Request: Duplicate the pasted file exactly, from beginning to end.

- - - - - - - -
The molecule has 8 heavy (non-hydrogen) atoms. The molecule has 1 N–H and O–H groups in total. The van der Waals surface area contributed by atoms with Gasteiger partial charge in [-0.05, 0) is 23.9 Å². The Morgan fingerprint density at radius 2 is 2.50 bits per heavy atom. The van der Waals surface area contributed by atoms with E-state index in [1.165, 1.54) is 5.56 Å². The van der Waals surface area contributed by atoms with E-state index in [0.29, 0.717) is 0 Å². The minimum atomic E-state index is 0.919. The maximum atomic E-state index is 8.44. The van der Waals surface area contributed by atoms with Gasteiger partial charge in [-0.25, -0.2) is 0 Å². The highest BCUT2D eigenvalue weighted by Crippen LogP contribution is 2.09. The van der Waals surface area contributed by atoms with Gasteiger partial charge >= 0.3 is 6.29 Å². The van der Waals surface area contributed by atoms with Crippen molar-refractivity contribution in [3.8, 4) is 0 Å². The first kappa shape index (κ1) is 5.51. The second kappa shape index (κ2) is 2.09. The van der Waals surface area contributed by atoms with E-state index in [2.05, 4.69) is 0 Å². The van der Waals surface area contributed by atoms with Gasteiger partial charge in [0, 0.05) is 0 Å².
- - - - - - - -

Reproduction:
The molecule has 8 heavy (non-hydrogen) atoms. The molecule has 1 N–H and O–H groups in total. The van der Waals surface area contributed by atoms with Gasteiger partial charge in [-0.05, 0) is 23.9 Å². The Morgan fingerprint density at radius 2 is 2.50 bits per heavy atom. The van der Waals surface area contributed by atoms with E-state index in [1.165, 1.54) is 5.56 Å². The van der Waals surface area contributed by atoms with E-state index in [0.29, 0.717) is 0 Å². The minimum atomic E-state index is 0.919. The maximum atomic E-state index is 8.44. The van der Waals surface area contributed by atoms with Gasteiger partial charge in [-0.25, -0.2) is 0 Å². The highest BCUT2D eigenvalue weighted by Crippen LogP contribution is 2.09. The van der Waals surface area contributed by atoms with Gasteiger partial charge >= 0.3 is 6.29 Å². The van der Waals surface area contributed by atoms with Crippen molar-refractivity contribution in [3.8, 4) is 0 Å². The first kappa shape index (κ1) is 5.51. The second kappa shape index (κ2) is 2.09. The van der Waals surface area contributed by atoms with E-state index in [2.05, 4.69) is 0 Å². The van der Waals surface area contributed by atoms with Gasteiger partial charge in [0, 0.05) is 0 Å².